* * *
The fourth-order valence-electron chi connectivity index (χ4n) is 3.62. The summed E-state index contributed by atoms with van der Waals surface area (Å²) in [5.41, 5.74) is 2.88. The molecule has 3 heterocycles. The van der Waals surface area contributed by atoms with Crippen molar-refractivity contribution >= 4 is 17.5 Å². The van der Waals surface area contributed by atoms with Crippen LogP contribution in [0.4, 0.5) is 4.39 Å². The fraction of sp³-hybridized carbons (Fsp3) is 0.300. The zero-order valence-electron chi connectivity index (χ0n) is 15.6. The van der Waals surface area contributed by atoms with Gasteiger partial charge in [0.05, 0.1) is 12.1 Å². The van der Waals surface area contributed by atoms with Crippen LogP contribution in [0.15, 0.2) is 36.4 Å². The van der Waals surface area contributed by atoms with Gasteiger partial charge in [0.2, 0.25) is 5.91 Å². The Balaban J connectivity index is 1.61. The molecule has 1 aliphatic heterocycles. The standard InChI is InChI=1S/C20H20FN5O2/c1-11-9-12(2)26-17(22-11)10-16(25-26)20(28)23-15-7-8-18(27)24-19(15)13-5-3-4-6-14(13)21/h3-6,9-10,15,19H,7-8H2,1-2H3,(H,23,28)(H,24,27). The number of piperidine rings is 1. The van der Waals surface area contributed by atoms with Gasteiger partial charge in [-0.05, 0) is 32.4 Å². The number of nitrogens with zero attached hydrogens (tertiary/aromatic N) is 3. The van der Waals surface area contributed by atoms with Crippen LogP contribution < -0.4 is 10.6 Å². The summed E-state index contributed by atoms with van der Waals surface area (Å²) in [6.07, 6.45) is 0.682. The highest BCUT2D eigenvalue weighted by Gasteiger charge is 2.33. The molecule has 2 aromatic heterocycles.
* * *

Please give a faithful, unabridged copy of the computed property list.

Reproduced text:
The fourth-order valence-electron chi connectivity index (χ4n) is 3.62. The summed E-state index contributed by atoms with van der Waals surface area (Å²) in [5.41, 5.74) is 2.88. The molecule has 3 heterocycles. The van der Waals surface area contributed by atoms with Crippen molar-refractivity contribution >= 4 is 17.5 Å². The van der Waals surface area contributed by atoms with Crippen LogP contribution in [0.4, 0.5) is 4.39 Å². The fraction of sp³-hybridized carbons (Fsp3) is 0.300. The zero-order valence-electron chi connectivity index (χ0n) is 15.6. The van der Waals surface area contributed by atoms with Gasteiger partial charge in [0.05, 0.1) is 12.1 Å². The van der Waals surface area contributed by atoms with Crippen LogP contribution in [0.15, 0.2) is 36.4 Å². The van der Waals surface area contributed by atoms with Gasteiger partial charge in [0.2, 0.25) is 5.91 Å². The Balaban J connectivity index is 1.61. The molecule has 1 aliphatic heterocycles. The standard InChI is InChI=1S/C20H20FN5O2/c1-11-9-12(2)26-17(22-11)10-16(25-26)20(28)23-15-7-8-18(27)24-19(15)13-5-3-4-6-14(13)21/h3-6,9-10,15,19H,7-8H2,1-2H3,(H,23,28)(H,24,27). The number of piperidine rings is 1. The van der Waals surface area contributed by atoms with Gasteiger partial charge in [-0.05, 0) is 32.4 Å². The number of nitrogens with zero attached hydrogens (tertiary/aromatic N) is 3. The van der Waals surface area contributed by atoms with Crippen LogP contribution < -0.4 is 10.6 Å². The summed E-state index contributed by atoms with van der Waals surface area (Å²) in [6.07, 6.45) is 0.682. The highest BCUT2D eigenvalue weighted by Gasteiger charge is 2.33. The molecule has 2 aromatic heterocycles.